For many of us working closely with clients on a day to day basis, receiving a new brief can cause a flurry of activity and excitement.
Although many of the briefs we receive are expertly written with deep insight into the business, market and the challenges ahead, in other instances a brief doesn’t necessarily specify the root of the problem.
In such cases, a detective-like process starts, defining the real problem the brief is aiming to solve.
Getting to the root of the problem
Most often, the first step in determining where the problem lies is deciding whether it is a category, brand, product or cultural problem.
For example, has the category that your product is in grown too crowded? Is your brand or product no longer seen as a popular choice in what used to be your core target group? Is your marketing falling flat because it’s failing to tap into the zeitgeist?
All of the problems mentioned above could be tackled through campaigns that utilise the sales trigger ‘Brand Budgeting’. This refers to the ‘mental accounting’ that people engage in for purchases of different product categories.
For instance, let’s say the tide has turned and your customers are no longer purchasing your previously well-performing product. With the right strategy and creative solution, it could be reframed to fill a previously unknown gap in your category, thereby altering the perception of the brand.
In the long run this could also start changing the spending behaviour of your customers as well.
Creating your own category
Seen as both a challenger and threat to the wider hotel industry, for many Airbnb has changed the way we consider travel. From typically staying at hotels in tourist-heavy areas, travellers are increasingly opening their eyes to new territories and we now see a growing urge for authentic, local experiences.
For many however, Airbnb still remains interchangeable with both hotels and short-term holiday apartment rentals. To fully set the brand aside from the alternatives, Airbnb has recently expanded their service offering to include local experiences arranged by hosts.
Through using ‘Brand Budgeting’, Airbnb has managed to create its own category, providing a level of service not found in the rest of the travel accommodation industry. Not only does this increase the likelihood of building lasting brand preference, it also helps establish a lasting purchase behaviour.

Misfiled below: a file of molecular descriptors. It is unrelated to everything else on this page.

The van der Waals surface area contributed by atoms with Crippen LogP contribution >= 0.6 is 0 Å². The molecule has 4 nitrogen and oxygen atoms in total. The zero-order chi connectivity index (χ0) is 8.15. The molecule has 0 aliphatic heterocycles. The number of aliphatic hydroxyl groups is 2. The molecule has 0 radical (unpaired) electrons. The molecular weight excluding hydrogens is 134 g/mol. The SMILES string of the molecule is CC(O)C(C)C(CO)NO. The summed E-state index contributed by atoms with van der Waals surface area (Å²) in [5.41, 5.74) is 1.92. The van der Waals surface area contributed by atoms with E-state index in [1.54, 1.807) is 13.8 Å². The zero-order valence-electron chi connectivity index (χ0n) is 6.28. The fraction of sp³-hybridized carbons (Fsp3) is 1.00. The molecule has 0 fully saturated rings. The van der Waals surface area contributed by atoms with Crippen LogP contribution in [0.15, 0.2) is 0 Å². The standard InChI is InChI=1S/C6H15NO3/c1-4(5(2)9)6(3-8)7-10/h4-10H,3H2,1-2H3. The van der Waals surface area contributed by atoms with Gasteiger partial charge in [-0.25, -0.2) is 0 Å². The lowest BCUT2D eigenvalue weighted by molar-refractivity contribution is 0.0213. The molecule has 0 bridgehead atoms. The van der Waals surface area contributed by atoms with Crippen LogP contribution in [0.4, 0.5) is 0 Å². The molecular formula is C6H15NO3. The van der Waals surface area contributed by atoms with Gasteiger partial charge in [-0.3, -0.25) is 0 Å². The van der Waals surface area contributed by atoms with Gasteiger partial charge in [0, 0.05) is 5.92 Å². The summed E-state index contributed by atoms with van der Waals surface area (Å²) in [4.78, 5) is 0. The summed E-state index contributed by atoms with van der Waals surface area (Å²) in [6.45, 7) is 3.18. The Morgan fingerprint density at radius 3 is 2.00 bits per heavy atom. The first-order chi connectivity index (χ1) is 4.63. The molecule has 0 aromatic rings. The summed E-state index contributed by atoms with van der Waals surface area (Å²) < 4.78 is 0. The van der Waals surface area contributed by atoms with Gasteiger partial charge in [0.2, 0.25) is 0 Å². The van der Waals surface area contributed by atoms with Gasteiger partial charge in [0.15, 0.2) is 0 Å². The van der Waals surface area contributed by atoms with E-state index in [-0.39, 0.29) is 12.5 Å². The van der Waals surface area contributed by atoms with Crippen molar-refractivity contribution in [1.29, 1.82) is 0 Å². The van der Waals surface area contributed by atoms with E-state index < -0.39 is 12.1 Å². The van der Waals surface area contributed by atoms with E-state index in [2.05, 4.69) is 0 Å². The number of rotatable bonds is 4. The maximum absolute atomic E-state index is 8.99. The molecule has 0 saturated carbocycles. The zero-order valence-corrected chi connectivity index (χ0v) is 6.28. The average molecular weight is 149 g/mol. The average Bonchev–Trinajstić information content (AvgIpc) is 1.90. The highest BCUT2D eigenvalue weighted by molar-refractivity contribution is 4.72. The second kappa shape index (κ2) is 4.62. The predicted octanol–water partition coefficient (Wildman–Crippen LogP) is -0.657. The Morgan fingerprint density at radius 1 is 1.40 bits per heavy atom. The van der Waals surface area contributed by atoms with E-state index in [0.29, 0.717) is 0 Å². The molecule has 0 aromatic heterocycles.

Since you can now book both your accommodation and things to experience in one go, it becomes okay for customers to attribute a larger slice of their travel budget to booking with Airbnb.
Justifying your price premium
Another brand that’s managed to change not only its own perception but also helped transform its entire category is Starbucks.
With such a long history of predominantly drinking tea, it was only twenty years ago that the UK’s consumption of coffee was more or less limited to the instant, freeze-dried kind.
With the emergence of Starbucks and its competitors alike, the UK consumer’s perception of coffee has shifted from being just another beverage into a daily necessity.
They’ve achieved this by reframing its products as an affordable, daily indulgence. We now find ourselves being a coffee loving nation having adopted a whole repertoire of coffee-based beverages and the pub slowly being replaced by the coffee shop as our primary social venue.
‘Brand Budgeting’ can be a powerful tool used to answer challenges facing your brand, but it is crucial to first identify whether it’s a category, brand, product or cultural problem.
Without starting with the problem at hand and knowing in which context your brands needs to be reframed, any attempt at a campaign runs the risk of falling flat.
With enough insight into your brand, market and consumer however, using ‘Brand Budgeting’ as part of your campaigns can help reframe an entire brand and identify new category opportunities for your product.
To find out more about this Brand Commerce model and how behavioural science can help drive sales and turn your brand around, see my previous articles on how to navigate through online indecision, how to use your brand’s ‘One Key Thing’ to stand apart from the competition and how consumer trial can help build brand preference.